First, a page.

Journal of Transatlantic Studies

, Volume 6, Issue 3, pp 201–216 | Cite as

George W. Bush’s Secretaries of State and Europe: Colin Powell and Condoleezza Rice

  • Klaus Larres


Unable to display preview. Download preview PDF.

Unable to display preview. Download preview PDF.


  1. 1.
    See for example, Richard A. Posner, Breaking the Deadlock: The 2000 Election, the Constitution, and the Courts (Princeton, NJ: Princeton University Press, 2001).CrossRefGoogle Scholar
  2. 2.
    James Mann, Rise of the Vulcans: The History of Bush’s War Cabinet (London: Penguin, 2004).Google Scholar
  3. 3.
    Ibid., xv-xvi.Google Scholar
  4. 4.
    See Elisabeth Bumiller, Condoleezza Rice. An American Life. A Biography (New York: Random House, 2007)Google Scholar
  5. 4a.
    Glenn Kessler, The Confidante: Condoleezza Rice and the Creation of the Bush Legacy (New York: St Martin’s Press, 2007)Google Scholar
  6. 4b.
    also Marcus Mabry, Condoleezza Rice (London: Gibson Square, 2007).Google Scholar
  7. 5.
    His successor, Condoleezza Rice, became the second one and the first African American woman in this position. For an interesting analysis, see Clarence Lusane, Colin Powell and Condoleezza Rice: Foreign Policy, Race, and the New American Century (Westport, CT: Praeger, 2006).Google Scholar
  8. 6.
    Powell did consider running for President in 1996. See Colin Powell, with Joseph E. Persico, My American Journey (New York: Ballentine Books, 1996), 599–602 (new afterword)Google Scholar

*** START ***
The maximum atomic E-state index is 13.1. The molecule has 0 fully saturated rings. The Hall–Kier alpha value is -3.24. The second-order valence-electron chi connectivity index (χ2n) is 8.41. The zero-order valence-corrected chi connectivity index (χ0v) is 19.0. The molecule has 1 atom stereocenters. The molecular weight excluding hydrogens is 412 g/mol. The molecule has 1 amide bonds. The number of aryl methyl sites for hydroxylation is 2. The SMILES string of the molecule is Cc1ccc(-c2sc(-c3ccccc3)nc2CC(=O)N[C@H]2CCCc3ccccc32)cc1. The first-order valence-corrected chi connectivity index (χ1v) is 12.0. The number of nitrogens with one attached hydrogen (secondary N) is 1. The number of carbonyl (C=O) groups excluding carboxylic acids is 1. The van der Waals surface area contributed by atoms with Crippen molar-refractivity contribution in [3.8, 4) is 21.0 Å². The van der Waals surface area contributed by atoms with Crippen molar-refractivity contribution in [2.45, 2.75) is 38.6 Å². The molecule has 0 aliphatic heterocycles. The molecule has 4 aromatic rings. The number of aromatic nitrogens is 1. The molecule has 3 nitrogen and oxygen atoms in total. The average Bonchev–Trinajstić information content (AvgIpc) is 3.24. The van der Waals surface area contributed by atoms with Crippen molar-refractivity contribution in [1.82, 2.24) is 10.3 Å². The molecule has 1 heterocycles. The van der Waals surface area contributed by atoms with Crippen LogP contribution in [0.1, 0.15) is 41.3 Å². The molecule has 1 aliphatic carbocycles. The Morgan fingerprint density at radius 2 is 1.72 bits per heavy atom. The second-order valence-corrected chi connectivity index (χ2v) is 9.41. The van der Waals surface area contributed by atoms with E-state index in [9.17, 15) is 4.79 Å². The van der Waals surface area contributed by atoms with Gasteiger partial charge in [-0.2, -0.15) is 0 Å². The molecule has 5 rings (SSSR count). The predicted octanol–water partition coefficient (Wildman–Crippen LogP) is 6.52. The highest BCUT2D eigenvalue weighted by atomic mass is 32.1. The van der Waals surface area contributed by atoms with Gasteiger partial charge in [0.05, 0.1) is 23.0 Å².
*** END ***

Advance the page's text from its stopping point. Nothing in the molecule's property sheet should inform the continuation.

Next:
9. 6a.
    Karen DeYoung, Soldier. The Life of Colin Powell (New York: Alfred A. Knopf, 2006), 263–84.Google Scholar
  10. 7.
    See Johanna McGeary, ‘Odd Man Out’, Time, 2 September 2001,,8816,173441,00.html.
  11. 8.
    See for example, the essays in Iwan W. Morgan and Philip J. Davies, eds, Right on? Political Change and Continuity in George W. Bush’s America (Washington, DC: Brookings Institution Press, 2006), including my own essay on ‘The Bush Administration and Europe’, ibid., 75–91.Google Scholar
  12. 9.
    ‘Ultimately’, Kissinger wrote, ‘a Secretary of State can succeed only if he or she is close to the President and is treated by him as the center of the policy process.’ See Henry Kissinger, ‘Condoleezza Rice: A New Panache in Foreign Affairs’, Time, 2005, Scholar
  13. 10.
    For all quotes, see DeYoung, Soldier, 295.Google Scholar
  14. 11.
  15. 12.
    See Rice’s article ‘Promoting the National Interest’, Foreign Affairs 79, no. 1, (January/February 2000), 9 (internet edition).Google Scholar
  16. 13.
    DeYoung, Soldier, 290–309, 310ff.Google Scholar
  17. 14.